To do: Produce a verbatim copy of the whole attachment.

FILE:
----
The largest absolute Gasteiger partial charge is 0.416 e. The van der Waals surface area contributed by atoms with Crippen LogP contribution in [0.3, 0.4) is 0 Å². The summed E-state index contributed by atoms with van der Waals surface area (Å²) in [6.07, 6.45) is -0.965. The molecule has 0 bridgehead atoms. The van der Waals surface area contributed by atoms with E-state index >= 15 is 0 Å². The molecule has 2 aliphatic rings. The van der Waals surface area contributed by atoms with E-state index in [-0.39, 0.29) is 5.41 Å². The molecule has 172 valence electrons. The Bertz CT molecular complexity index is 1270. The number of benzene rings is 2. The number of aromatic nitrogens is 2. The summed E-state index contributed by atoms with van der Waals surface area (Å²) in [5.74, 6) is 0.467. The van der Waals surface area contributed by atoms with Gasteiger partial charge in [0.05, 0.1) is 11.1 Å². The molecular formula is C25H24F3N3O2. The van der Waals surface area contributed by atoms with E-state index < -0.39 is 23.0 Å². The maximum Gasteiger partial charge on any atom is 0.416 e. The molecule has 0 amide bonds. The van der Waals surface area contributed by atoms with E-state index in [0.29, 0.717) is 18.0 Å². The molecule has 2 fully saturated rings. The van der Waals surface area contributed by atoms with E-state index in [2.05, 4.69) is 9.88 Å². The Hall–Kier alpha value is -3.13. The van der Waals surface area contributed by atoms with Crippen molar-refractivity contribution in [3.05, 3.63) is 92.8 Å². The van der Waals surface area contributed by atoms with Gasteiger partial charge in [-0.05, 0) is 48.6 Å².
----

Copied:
The largest absolute Gasteiger partial charge is 0.416 e. The van der Waals surface area contributed by atoms with Crippen LogP contribution in [0.3, 0.4) is 0 Å². The summed E-state index contributed by atoms with van der Waals surface area (Å²) in [6.07, 6.45) is -0.965. The molecule has 0 bridgehead atoms. The van der Waals surface area contributed by atoms with E-state index >= 15 is 0 Å². The molecule has 2 aliphatic rings. The van der Waals surface area contributed by atoms with E-state index in [-0.39, 0.29) is 5.41 Å². The molecule has 172 valence electrons. The Bertz CT molecular complexity index is 1270. The number of benzene rings is 2. The number of aromatic nitrogens is 2. The summed E-state index contributed by atoms with van der Waals surface area (Å²) in [5.74, 6) is 0.467. The van der Waals surface area contributed by atoms with Gasteiger partial charge in [0.05, 0.1) is 11.1 Å². The molecular formula is C25H24F3N3O2. The van der Waals surface area contributed by atoms with E-state index < -0.39 is 23.0 Å². The maximum Gasteiger partial charge on any atom is 0.416 e. The molecule has 0 amide bonds. The van der Waals surface area contributed by atoms with E-state index in [0.29, 0.717) is 18.0 Å². The molecule has 2 fully saturated rings. The van der Waals surface area contributed by atoms with E-state index in [2.05, 4.69) is 9.88 Å². The Hall–Kier alpha value is -3.13. The van der Waals surface area contributed by atoms with Crippen molar-refractivity contribution in [3.05, 3.63) is 92.8 Å². The van der Waals surface area contributed by atoms with Gasteiger partial charge in [-0.05, 0) is 48.6 Å².